Menopause Brain Fog: How To Address It

Denise Austin
by Denise Austin | 

While menopause symptoms are mostly associated with hot flashes and weight gain - especially in the midsection - another symptom is menopause brain fog. Usually described as problems with concentration, memory and focus, the Mayo Clinic reports that studies have shown cognitive complaints from women going through menopause.

The good news is, we don't have to live with menopause brain fog! Not only does menopause brain fog appear to be a temporary symptom of going through menopause, showing improvement after menopause transition is complete, but there are some things you can do to help minimize menopause brain fog right now.

One link to menopause brain fog is quality of sleep, or more specifically, lack of quality sleep. As sleep disruptions are a common symptom of menopause, try the following to help insure you get better rest, and therefore help to quell menopause brain fog.

Sleep Hygiene. Having a dark, temperature-friendly room can do wonders for your sleep. Turning down the thermostat, pulling down the blinds, and arranging your bed in a way that promotes sleep will better help you fall and stay asleep. A cooling mattress topper and pillow can also help to regulate body temperature at night, possibly helping to minimize the effects of hot flashes.

Exercise. A regular workout plan will help your body naturally feel more tired, and may help to promote better rest. I recommend avoiding strenuous exercise before bedtime (a gentle stretching routine is a wonderful way to wind down before bed, however), and instead getting in your cardio and strength training earlier in the day. The extra benefits of working out include helping to control menopause-related weight gain, building muscle mass and protecting your bones, so it's a must for a healthy way of life after 50! If you need help getting started on an exercise plan, this three-minute video can help!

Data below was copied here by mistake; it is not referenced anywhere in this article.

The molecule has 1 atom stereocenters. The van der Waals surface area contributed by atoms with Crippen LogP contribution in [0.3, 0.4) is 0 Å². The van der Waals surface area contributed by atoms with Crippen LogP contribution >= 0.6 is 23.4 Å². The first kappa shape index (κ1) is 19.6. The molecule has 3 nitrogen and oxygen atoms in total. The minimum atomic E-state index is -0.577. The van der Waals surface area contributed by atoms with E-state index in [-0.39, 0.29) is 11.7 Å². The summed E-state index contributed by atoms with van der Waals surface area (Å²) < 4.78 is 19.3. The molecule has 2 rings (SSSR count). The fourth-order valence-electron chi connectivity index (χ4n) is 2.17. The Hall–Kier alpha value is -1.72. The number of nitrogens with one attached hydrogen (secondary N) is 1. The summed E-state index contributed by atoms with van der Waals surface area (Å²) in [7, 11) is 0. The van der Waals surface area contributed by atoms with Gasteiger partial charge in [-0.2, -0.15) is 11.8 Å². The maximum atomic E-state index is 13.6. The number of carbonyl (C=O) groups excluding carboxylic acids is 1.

Bedtime Routine. Similarly, try to avoid alcohol and heavy foods close to bedtime. Both can disrupt your sleep patterns. Instead, enjoy a cup of room temperature caffeine-free tea, take a bath or shower, and make sure you don't take electronics to bed. Try reading a new book or writing three good things that happened to you that day in your journal - a better way to wind down before sleep.

And when I have trouble sleeping, or falling back to sleep, I remind myself it's OK - I can take a quick nap if I need to later in the day. As always, talk with your physician - she can help you navigate menopause brain fog and offer other solutions tailored to your specific needs. 

Let's live FIT, HAPPY and HEALTHY - together!